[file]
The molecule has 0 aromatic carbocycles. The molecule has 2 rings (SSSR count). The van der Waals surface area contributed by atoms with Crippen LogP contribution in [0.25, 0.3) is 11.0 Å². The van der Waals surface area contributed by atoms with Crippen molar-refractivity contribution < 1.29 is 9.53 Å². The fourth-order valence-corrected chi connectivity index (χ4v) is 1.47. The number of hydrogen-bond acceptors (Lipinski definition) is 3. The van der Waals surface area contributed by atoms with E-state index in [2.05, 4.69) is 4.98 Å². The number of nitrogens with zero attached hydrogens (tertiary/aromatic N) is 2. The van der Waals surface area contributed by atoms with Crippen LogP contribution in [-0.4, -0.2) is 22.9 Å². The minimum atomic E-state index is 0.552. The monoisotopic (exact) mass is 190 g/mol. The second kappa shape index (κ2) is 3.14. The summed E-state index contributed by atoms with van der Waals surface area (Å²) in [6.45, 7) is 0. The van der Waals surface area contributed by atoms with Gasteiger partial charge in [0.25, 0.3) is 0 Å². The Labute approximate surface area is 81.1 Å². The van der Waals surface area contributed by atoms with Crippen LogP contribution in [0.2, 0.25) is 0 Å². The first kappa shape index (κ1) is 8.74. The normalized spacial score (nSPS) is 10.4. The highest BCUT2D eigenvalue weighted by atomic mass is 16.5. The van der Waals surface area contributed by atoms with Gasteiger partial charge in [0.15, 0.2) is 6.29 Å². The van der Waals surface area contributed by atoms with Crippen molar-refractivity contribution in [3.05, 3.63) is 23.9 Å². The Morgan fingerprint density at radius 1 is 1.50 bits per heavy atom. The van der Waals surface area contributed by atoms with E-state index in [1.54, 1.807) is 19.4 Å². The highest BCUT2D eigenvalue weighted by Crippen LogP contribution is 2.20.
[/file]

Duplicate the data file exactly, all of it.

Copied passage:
The molecule has 0 aromatic carbocycles. The molecule has 2 rings (SSSR count). The van der Waals surface area contributed by atoms with Crippen LogP contribution in [0.25, 0.3) is 11.0 Å². The van der Waals surface area contributed by atoms with Crippen molar-refractivity contribution < 1.29 is 9.53 Å². The fourth-order valence-corrected chi connectivity index (χ4v) is 1.47. The number of hydrogen-bond acceptors (Lipinski definition) is 3. The van der Waals surface area contributed by atoms with E-state index in [2.05, 4.69) is 4.98 Å². The number of nitrogens with zero attached hydrogens (tertiary/aromatic N) is 2. The van der Waals surface area contributed by atoms with Crippen LogP contribution in [-0.4, -0.2) is 22.9 Å². The minimum atomic E-state index is 0.552. The monoisotopic (exact) mass is 190 g/mol. The second kappa shape index (κ2) is 3.14. The summed E-state index contributed by atoms with van der Waals surface area (Å²) in [6.45, 7) is 0. The van der Waals surface area contributed by atoms with Gasteiger partial charge in [0.25, 0.3) is 0 Å². The Labute approximate surface area is 81.1 Å². The van der Waals surface area contributed by atoms with Crippen LogP contribution in [0.2, 0.25) is 0 Å². The first kappa shape index (κ1) is 8.74. The normalized spacial score (nSPS) is 10.4. The highest BCUT2D eigenvalue weighted by atomic mass is 16.5. The van der Waals surface area contributed by atoms with Gasteiger partial charge in [0.15, 0.2) is 6.29 Å². The van der Waals surface area contributed by atoms with Crippen molar-refractivity contribution in [3.05, 3.63) is 23.9 Å². The Morgan fingerprint density at radius 1 is 1.50 bits per heavy atom. The van der Waals surface area contributed by atoms with E-state index in [1.54, 1.807) is 19.4 Å². The highest BCUT2D eigenvalue weighted by Crippen LogP contribution is 2.20.